Many say electronic voting is subject to fraud. By the way, anything is open to fraud. When acting as a proxy, I have turned up to a meeting and no one has asked me for my photo ID. Additionally, I have never seen a lot owner requested to prove their identification. Anyone could attend that meeting on behalf of a person.

I hear you saying, “the neighbours would know who they are.” Now, in Sydney and Melbourne, I’m not quite certain that is true. I lived in a strata complex for over twelve months and not one person knew my name. Least of all, they would not have known which unit I belonged to. With no one knowing you and the strata manager never meeting you, anyone could front up and say they represent an apartment. It appears that, fraud is as rife in public meetings as it is electronically.

The beauty of an electronic meeting is that it stops the conflict. People can vote secretly, without being bullied or confronted by their detractors. It allows sufficient means of voting.

Too often people think that strata meetings are about debate. Yes, debate can be really useful as a means of resolving common property issues. But we don’t live in that society anymore; we live in a society where people polarise their views and don’t want to hear the views of another. Hence, if this is the state of play, what is the benefit of a debate?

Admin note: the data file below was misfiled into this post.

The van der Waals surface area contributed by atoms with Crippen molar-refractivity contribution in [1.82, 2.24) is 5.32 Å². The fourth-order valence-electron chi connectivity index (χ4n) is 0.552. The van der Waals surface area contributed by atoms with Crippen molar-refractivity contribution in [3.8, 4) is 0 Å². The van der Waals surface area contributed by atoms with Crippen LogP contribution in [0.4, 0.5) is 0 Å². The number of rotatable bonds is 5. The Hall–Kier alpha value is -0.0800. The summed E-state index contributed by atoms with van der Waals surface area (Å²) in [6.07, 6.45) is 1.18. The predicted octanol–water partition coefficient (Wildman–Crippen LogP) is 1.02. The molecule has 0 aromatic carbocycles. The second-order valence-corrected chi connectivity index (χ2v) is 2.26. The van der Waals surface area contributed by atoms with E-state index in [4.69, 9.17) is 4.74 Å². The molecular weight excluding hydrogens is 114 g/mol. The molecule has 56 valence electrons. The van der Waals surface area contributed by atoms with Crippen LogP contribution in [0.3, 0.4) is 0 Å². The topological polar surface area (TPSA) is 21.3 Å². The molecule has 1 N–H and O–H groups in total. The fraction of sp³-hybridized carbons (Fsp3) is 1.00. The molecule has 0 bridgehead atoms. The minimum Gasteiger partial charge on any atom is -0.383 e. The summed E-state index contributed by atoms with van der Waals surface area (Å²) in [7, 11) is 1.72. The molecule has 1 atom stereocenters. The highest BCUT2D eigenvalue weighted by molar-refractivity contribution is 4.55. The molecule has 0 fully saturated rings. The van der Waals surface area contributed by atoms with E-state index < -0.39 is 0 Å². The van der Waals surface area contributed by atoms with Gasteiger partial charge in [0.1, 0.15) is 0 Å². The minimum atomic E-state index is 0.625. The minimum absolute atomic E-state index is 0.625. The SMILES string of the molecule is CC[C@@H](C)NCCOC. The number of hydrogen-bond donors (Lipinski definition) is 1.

Electronic voting is coming! People will be able to vote from their computer, IPads and IPhones. Anyone who tells you the oldies won’t be able to handle it are barking up the wrong tree. The aged may not manipulate the internet like the kids of today but they are completely okay with electronic banking, the information superhighway and the ability to use things like Netflix and Stan. This won’t phase them and nor will it stop effective outcomes. In fact, we may have more attend and vote at meetings than ever before.

This article was written by Bailey Compton, Principal Solicitor & Director at Leverage Group.

To get in touch with Bailey, please email info@leveragegroup.com.au

Working in a War Zone